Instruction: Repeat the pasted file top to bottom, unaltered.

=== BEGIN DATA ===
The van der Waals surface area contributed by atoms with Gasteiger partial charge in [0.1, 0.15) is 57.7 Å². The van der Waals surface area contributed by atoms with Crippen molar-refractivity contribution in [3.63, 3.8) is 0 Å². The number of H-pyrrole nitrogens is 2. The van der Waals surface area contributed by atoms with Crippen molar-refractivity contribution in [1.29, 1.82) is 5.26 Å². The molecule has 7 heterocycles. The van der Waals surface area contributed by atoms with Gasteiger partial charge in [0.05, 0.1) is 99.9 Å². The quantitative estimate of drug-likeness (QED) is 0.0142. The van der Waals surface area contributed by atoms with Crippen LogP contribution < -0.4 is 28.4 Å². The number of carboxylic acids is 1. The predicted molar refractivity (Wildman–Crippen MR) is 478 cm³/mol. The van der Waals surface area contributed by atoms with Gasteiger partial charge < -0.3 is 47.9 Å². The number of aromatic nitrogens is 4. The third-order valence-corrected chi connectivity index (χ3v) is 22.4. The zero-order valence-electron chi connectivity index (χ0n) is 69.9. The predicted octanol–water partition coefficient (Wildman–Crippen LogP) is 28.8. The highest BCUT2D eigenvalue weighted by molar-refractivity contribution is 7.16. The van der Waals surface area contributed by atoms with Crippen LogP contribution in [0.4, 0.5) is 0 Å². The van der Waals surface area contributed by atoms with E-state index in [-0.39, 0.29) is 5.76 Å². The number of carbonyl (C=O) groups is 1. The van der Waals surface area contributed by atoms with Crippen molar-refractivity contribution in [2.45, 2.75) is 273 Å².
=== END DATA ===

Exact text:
The van der Waals surface area contributed by atoms with Gasteiger partial charge in [0.1, 0.15) is 57.7 Å². The van der Waals surface area contributed by atoms with Crippen molar-refractivity contribution in [3.63, 3.8) is 0 Å². The number of H-pyrrole nitrogens is 2. The van der Waals surface area contributed by atoms with Crippen molar-refractivity contribution in [1.29, 1.82) is 5.26 Å². The molecule has 7 heterocycles. The van der Waals surface area contributed by atoms with Gasteiger partial charge in [0.05, 0.1) is 99.9 Å². The quantitative estimate of drug-likeness (QED) is 0.0142. The van der Waals surface area contributed by atoms with Crippen LogP contribution < -0.4 is 28.4 Å². The number of carboxylic acids is 1. The predicted molar refractivity (Wildman–Crippen MR) is 478 cm³/mol. The van der Waals surface area contributed by atoms with Gasteiger partial charge < -0.3 is 47.9 Å². The number of aromatic nitrogens is 4. The third-order valence-corrected chi connectivity index (χ3v) is 22.4. The zero-order valence-electron chi connectivity index (χ0n) is 69.9. The predicted octanol–water partition coefficient (Wildman–Crippen LogP) is 28.8. The highest BCUT2D eigenvalue weighted by molar-refractivity contribution is 7.16. The van der Waals surface area contributed by atoms with Crippen LogP contribution in [0.4, 0.5) is 0 Å². The van der Waals surface area contributed by atoms with E-state index in [-0.39, 0.29) is 5.76 Å². The number of carbonyl (C=O) groups is 1. The van der Waals surface area contributed by atoms with Crippen molar-refractivity contribution in [2.45, 2.75) is 273 Å².